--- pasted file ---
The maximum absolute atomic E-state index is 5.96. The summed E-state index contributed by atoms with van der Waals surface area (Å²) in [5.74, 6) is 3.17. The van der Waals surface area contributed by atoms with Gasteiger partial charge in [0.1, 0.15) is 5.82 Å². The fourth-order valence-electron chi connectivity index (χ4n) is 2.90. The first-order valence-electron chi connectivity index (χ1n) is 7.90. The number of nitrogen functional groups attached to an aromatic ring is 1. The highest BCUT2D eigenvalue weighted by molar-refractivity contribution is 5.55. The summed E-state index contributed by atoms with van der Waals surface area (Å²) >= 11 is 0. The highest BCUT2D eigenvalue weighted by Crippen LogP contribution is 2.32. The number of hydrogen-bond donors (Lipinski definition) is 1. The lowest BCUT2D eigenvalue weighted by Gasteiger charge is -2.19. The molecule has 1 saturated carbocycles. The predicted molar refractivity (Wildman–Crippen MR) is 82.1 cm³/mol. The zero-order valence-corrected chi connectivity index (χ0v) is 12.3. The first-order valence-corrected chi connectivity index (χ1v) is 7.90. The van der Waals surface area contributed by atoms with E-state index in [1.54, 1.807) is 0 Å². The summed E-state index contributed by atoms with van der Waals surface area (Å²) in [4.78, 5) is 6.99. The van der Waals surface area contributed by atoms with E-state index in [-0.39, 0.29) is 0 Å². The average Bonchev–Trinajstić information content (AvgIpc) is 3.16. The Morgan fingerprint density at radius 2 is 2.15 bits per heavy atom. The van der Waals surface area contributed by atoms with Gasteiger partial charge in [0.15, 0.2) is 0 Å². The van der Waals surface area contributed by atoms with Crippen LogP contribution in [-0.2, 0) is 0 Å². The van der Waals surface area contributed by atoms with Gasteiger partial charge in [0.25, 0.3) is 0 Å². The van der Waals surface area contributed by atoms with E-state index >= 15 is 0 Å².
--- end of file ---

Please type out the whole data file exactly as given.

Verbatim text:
The maximum absolute atomic E-state index is 5.96. The summed E-state index contributed by atoms with van der Waals surface area (Å²) in [5.74, 6) is 3.17. The van der Waals surface area contributed by atoms with Gasteiger partial charge in [0.1, 0.15) is 5.82 Å². The fourth-order valence-electron chi connectivity index (χ4n) is 2.90. The first-order valence-electron chi connectivity index (χ1n) is 7.90. The number of nitrogen functional groups attached to an aromatic ring is 1. The highest BCUT2D eigenvalue weighted by molar-refractivity contribution is 5.55. The summed E-state index contributed by atoms with van der Waals surface area (Å²) >= 11 is 0. The highest BCUT2D eigenvalue weighted by Crippen LogP contribution is 2.32. The number of hydrogen-bond donors (Lipinski definition) is 1. The lowest BCUT2D eigenvalue weighted by Gasteiger charge is -2.19. The molecule has 1 saturated carbocycles. The predicted molar refractivity (Wildman–Crippen MR) is 82.1 cm³/mol. The zero-order valence-corrected chi connectivity index (χ0v) is 12.3. The first-order valence-corrected chi connectivity index (χ1v) is 7.90. The van der Waals surface area contributed by atoms with E-state index in [1.54, 1.807) is 0 Å². The summed E-state index contributed by atoms with van der Waals surface area (Å²) in [4.78, 5) is 6.99. The van der Waals surface area contributed by atoms with E-state index in [-0.39, 0.29) is 0 Å². The average Bonchev–Trinajstić information content (AvgIpc) is 3.16. The Morgan fingerprint density at radius 2 is 2.15 bits per heavy atom. The van der Waals surface area contributed by atoms with Gasteiger partial charge in [0.15, 0.2) is 0 Å². The van der Waals surface area contributed by atoms with Crippen LogP contribution in [-0.2, 0) is 0 Å². The van der Waals surface area contributed by atoms with Gasteiger partial charge in [0.25, 0.3) is 0 Å². The van der Waals surface area contributed by atoms with E-state index >= 15 is 0 Å².